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Determining the effectiveness of alcohol-based sanitizer concentrations on strains of epidermal floras
  • Ananya Gupta
Ananya Gupta
Notre Dame San Jose

Corresponding Author:agupta24@ndsj.org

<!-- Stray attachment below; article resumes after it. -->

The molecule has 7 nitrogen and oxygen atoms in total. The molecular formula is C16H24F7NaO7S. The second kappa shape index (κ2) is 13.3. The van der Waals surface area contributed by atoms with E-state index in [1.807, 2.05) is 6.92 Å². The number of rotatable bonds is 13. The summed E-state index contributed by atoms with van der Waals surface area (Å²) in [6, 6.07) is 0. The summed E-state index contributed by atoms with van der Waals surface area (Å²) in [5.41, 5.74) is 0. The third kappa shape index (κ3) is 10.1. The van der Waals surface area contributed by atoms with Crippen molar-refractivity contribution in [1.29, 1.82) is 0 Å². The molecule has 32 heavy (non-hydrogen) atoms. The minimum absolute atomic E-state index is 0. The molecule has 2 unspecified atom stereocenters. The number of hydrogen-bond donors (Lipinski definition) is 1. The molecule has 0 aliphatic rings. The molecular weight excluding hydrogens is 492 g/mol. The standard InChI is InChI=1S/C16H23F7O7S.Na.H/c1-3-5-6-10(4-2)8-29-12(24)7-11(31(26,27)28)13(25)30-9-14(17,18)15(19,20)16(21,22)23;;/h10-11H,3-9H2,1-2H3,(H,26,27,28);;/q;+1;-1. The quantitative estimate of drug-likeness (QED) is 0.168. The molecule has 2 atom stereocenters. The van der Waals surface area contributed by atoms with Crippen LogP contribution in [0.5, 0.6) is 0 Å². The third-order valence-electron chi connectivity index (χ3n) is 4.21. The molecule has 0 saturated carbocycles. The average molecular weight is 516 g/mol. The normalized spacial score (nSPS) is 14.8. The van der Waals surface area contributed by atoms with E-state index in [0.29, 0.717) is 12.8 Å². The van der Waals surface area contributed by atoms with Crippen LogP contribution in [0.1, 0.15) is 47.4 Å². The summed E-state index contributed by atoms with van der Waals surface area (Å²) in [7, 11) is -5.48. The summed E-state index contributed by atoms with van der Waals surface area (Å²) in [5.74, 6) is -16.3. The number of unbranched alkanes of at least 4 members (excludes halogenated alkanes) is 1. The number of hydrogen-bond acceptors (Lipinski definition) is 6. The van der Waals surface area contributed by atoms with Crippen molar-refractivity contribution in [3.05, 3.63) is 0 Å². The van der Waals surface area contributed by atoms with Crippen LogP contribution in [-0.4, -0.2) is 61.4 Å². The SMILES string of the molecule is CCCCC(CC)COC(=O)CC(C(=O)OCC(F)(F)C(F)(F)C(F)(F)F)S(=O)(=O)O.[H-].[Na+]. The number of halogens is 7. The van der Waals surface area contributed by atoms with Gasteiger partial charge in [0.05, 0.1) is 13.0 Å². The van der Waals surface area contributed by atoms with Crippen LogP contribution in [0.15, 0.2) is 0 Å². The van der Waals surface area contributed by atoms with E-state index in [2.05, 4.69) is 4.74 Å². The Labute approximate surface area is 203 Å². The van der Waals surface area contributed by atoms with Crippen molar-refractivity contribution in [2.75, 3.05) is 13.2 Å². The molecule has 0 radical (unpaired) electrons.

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Purell kills 99.99% of the most common germs which cause illnesses. This means that 0.01% of bacteria still remains on the skin surfaces of the organism. Optimal bactericidal efficacy is at 60-90% concentration as even pure alcohol is less bactericidal. Purell consists of ethanol which proves to be most effective in virucidal activity. Adding aqueous solution to ethanol solutions can increase its efficacy against viruses that are more resistant to ethanol alone. However, it is well known that hand sanitizers are ineffective against non-developed viruses. Alcohol-based hand sanitizers are very effective for quickly destroying many pathogens through aqueous alcohol solutions. This study tests the effectiveness of alcohol-based sanitizer concentrations on specific types of epidermal bacteria. This experiments alcohol-based sanitizer concentrations on two types of epidermal floras, Staphylococcus epidermidis and Escherichia coli B. To test this hypothesis, a two-part procedure was conducted using the Kirby-Bauer method. Low, high, and optimal concentration solutions are formulated as the experimental group while the control group is a pure aqueous solution. Using sterile technique, cultures of Staphylococcus epidermidis and Escherichia coli B were dispensed onto Petri dishes and tested with each different concentration type. The results of Escherichia coli B disproved the hypothesis as high concentration levels were most effective in regulating its presence while Staphylococcus epidermis modulated best under optimal concentrations. This considers the effectiveness of sanitizer on bacteria that remains on the epidermis even after Purell is applied and can display how concentration modifications affect the growth of bacteria.